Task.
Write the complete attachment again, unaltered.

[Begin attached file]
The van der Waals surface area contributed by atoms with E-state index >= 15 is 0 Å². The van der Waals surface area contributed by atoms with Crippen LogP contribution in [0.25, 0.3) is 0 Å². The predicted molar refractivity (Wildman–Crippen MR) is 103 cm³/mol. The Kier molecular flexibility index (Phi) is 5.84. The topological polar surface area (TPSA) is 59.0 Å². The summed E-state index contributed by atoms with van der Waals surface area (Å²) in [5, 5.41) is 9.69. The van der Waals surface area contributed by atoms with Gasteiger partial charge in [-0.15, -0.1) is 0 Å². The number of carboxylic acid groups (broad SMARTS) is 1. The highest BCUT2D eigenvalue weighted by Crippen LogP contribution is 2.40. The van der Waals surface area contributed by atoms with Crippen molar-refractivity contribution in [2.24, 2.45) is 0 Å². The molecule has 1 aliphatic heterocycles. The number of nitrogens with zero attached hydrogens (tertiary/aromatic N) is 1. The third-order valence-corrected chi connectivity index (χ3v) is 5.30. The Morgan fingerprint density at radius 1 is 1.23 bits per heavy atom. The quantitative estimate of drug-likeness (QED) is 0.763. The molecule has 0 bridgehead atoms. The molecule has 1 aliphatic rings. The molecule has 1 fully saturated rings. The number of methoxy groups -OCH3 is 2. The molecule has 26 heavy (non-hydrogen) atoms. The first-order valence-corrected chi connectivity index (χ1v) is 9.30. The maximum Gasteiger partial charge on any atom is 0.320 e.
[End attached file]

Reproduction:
The van der Waals surface area contributed by atoms with E-state index >= 15 is 0 Å². The van der Waals surface area contributed by atoms with Crippen LogP contribution in [0.25, 0.3) is 0 Å². The predicted molar refractivity (Wildman–Crippen MR) is 103 cm³/mol. The Kier molecular flexibility index (Phi) is 5.84. The topological polar surface area (TPSA) is 59.0 Å². The summed E-state index contributed by atoms with van der Waals surface area (Å²) in [5, 5.41) is 9.69. The van der Waals surface area contributed by atoms with Gasteiger partial charge in [-0.15, -0.1) is 0 Å². The number of carboxylic acid groups (broad SMARTS) is 1. The highest BCUT2D eigenvalue weighted by Crippen LogP contribution is 2.40. The van der Waals surface area contributed by atoms with Crippen molar-refractivity contribution in [2.24, 2.45) is 0 Å². The molecule has 1 aliphatic heterocycles. The number of nitrogens with zero attached hydrogens (tertiary/aromatic N) is 1. The third-order valence-corrected chi connectivity index (χ3v) is 5.30. The Morgan fingerprint density at radius 1 is 1.23 bits per heavy atom. The quantitative estimate of drug-likeness (QED) is 0.763. The molecule has 0 bridgehead atoms. The molecule has 1 aliphatic rings. The molecule has 1 fully saturated rings. The number of methoxy groups -OCH3 is 2. The molecule has 26 heavy (non-hydrogen) atoms. The first-order valence-corrected chi connectivity index (χ1v) is 9.30. The maximum Gasteiger partial charge on any atom is 0.320 e.